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TECHNICAL BRIEF

Evaluation of Filler Materials Used for Uniform Load Distribution at Boundaries During Structural Biomechanical Testing of Whole Vertebrae

[+] Author and Article Information
Do-Gyoon Kim, X. Neil Dong, Ting Cao, Kevin C. Baker, Richard R. Shaffer, David P. Fyhrie

Bone and Joint Center,  Henry Ford Hospital, Detroit, MI, 48202

Yener N. Yeni1

Bone and Joint Center,  Henry Ford Hospital, Detroit, MI, 48202yeni@bjc.hfh.edu

http:∕∕isb.ri.ccf.org∕biomch-l∕archives

1

To whom correspondence should be addressed.

J Biomech Eng 128(1), 161-165 (Sep 21, 2005) (5 pages) doi:10.1115/1.2133770 History: Received June 21, 2004; Revised September 21, 2005

This study was designed to compare the compressive mechanical properties of filler materials, Wood’s metal, dental stone, and polymethylmethacrylate (PMMA), which are widely used for performing structural testing of whole vertebrae. The effect of strain rate and specimen size on the mechanical properties of the filler materials was examined using standardized specimens and mechanical testing. Because Wood’s metal can be reused after remelting, the effect of remelting on the mechanical properties was tested by comparing them before and after remelting. Finite element (FE) models were built to simulate the effect of filler material size and properties on the stiffness of vertebral body construct in compression. Modulus, yield strain, and yield strength were not different between batches (melt-remelt) of Wood’s metal. Strain rate had no effect on the modulus of Wood’s metal, however, Young’s modulus decreased with increasing strain rate in dental stone whereas increased in PMMA. Both Wood’s metal and dental stone were significantly stiffer than PMMA (12.7±1.8GPa, 10.4±3.4GPa, and 2.9±0.4GPa, respectively). PMMA had greater yield strength than Wood’s metal (62.9±8.7MPa and 26.2±2.6MPa). All materials exhibited size-dependent modulus values. The FE results indicated that filler materials, if not accounted for, could cause more than 9% variation in vertebral body stiffness. We conclude that Wood’s metal is a superior moldable bonding material for biomechanical testing of whole bones, especially whole vertebrae, compared to the other candidate materials.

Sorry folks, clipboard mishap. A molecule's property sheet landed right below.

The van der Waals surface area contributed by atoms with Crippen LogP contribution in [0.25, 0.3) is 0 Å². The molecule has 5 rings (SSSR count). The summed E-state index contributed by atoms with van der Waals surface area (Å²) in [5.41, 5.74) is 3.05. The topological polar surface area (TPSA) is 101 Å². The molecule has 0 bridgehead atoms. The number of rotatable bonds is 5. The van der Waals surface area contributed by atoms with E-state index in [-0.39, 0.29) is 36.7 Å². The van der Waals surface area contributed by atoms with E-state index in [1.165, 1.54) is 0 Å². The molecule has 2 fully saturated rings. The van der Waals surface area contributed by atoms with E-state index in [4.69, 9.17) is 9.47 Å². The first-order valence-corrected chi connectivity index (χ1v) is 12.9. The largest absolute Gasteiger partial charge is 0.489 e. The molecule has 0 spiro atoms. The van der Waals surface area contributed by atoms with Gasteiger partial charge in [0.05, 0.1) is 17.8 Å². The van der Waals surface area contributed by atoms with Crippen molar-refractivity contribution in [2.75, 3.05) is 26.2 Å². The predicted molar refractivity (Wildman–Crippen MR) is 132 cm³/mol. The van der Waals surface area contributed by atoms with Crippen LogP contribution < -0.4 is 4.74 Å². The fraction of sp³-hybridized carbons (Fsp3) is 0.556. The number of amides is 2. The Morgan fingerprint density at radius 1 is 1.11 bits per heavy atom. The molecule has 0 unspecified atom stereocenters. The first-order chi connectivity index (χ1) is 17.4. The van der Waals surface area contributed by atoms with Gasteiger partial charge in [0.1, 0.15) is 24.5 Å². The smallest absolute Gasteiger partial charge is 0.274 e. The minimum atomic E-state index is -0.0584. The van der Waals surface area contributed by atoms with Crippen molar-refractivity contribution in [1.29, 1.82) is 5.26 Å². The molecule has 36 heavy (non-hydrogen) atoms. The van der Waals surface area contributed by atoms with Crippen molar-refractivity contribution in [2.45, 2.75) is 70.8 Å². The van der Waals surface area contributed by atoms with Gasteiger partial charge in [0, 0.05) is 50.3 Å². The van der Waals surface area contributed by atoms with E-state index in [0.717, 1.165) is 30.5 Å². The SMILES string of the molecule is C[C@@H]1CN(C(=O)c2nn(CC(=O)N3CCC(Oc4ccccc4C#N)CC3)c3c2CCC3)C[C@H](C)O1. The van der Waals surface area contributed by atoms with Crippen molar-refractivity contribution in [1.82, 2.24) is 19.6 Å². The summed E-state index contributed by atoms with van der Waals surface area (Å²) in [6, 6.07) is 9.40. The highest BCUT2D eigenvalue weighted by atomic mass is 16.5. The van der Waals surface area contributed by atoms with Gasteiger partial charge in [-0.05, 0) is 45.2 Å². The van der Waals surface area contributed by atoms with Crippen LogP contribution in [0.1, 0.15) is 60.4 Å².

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Copyright © 2006 by American Society of Mechanical Engineers
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Figures

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Figure 1

Loading surfaces of whole bones such as human vertebrae are very nonuniform and need to be covered with a layer of suitable material for uniform load transmission during the mechanical testing (left). An actual test fixture with the specimen molded into Wood’s metal is shown (right). Micro-CT-based FE simulations were based on this configuration.

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Figure 3

(a) Mean compressive modulus of dental stone, Wood’s metal, and PMMA. * indicates the significantly lower modulus of PMMA. (b) Mean yield stress of dental stone, Wood’s metal, and PMMA. Because failure of dental stone was brittle, failure stress is plotted instead. * indicates the significant difference between Wood’s metal, and PMMA. Failure stress of dental stone was not included in the statistical analysis. Error bars represent standard deviation.

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Figure 4

(a) Percent difference in the FE-estimated stiffness of a vertebral body between simulations with rigid (modulus: 200GPa) and nonrigid fillers (Dental Stone, Wood’s metal, and PMMA). Simulations with minimal filler material (enough to flatten the end surfaces) are shown as “thin” and those additional layers of filler material (about 0.6mm at both ends) are shown as “thick.” (b) Percent difference between the FE-estimated stiffness of the vertebral body as calculated from the rigid-filler model and that of the construct with rigid and nonrigid fillers.

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Figure 2

Typical stress-strain plots from compressive testing of 10mm long Wood’s metal, dental stone, and PMMA specimens at 0.01s−1.

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